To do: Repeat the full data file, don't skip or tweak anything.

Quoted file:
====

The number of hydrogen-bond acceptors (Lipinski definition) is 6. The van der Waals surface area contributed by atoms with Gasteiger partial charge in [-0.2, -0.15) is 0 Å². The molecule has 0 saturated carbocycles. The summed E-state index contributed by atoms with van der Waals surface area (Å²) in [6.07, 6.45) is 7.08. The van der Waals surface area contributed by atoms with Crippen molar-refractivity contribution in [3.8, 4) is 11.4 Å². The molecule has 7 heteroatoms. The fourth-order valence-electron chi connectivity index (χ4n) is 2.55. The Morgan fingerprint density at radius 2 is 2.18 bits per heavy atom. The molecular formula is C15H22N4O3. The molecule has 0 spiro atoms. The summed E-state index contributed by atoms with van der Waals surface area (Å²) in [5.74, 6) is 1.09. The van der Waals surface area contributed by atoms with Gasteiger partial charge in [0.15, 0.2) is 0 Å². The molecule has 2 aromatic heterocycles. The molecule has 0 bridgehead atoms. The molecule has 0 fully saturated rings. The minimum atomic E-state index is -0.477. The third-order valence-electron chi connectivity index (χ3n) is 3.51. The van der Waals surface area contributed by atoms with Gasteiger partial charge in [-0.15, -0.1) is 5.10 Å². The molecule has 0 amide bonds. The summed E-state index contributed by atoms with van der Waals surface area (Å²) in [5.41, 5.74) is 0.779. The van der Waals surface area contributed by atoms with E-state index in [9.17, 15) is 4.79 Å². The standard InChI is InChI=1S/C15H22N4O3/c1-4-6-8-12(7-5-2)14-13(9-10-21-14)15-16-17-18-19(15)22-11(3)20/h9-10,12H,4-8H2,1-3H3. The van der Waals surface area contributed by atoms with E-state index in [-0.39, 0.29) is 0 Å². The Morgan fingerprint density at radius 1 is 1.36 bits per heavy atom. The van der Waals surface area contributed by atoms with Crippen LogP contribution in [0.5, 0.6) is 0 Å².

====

The number of hydrogen-bond acceptors (Lipinski definition) is 6. The van der Waals surface area contributed by atoms with Gasteiger partial charge in [-0.2, -0.15) is 0 Å². The molecule has 0 saturated carbocycles. The summed E-state index contributed by atoms with van der Waals surface area (Å²) in [6.07, 6.45) is 7.08. The van der Waals surface area contributed by atoms with Crippen molar-refractivity contribution in [3.8, 4) is 11.4 Å². The molecule has 7 heteroatoms. The fourth-order valence-electron chi connectivity index (χ4n) is 2.55. The Morgan fingerprint density at radius 2 is 2.18 bits per heavy atom. The molecular formula is C15H22N4O3. The molecule has 0 spiro atoms. The summed E-state index contributed by atoms with van der Waals surface area (Å²) in [5.74, 6) is 1.09. The van der Waals surface area contributed by atoms with Gasteiger partial charge in [0.15, 0.2) is 0 Å². The molecule has 2 aromatic heterocycles. The molecule has 0 bridgehead atoms. The molecule has 0 fully saturated rings. The minimum atomic E-state index is -0.477. The third-order valence-electron chi connectivity index (χ3n) is 3.51. The van der Waals surface area contributed by atoms with Gasteiger partial charge in [-0.15, -0.1) is 5.10 Å². The molecule has 0 amide bonds. The summed E-state index contributed by atoms with van der Waals surface area (Å²) in [5.41, 5.74) is 0.779. The van der Waals surface area contributed by atoms with E-state index in [9.17, 15) is 4.79 Å². The standard InChI is InChI=1S/C15H22N4O3/c1-4-6-8-12(7-5-2)14-13(9-10-21-14)15-16-17-18-19(15)22-11(3)20/h9-10,12H,4-8H2,1-3H3. The van der Waals surface area contributed by atoms with E-state index in [-0.39, 0.29) is 0 Å². The Morgan fingerprint density at radius 1 is 1.36 bits per heavy atom. The van der Waals surface area contributed by atoms with Crippen LogP contribution in [0.5, 0.6) is 0 Å².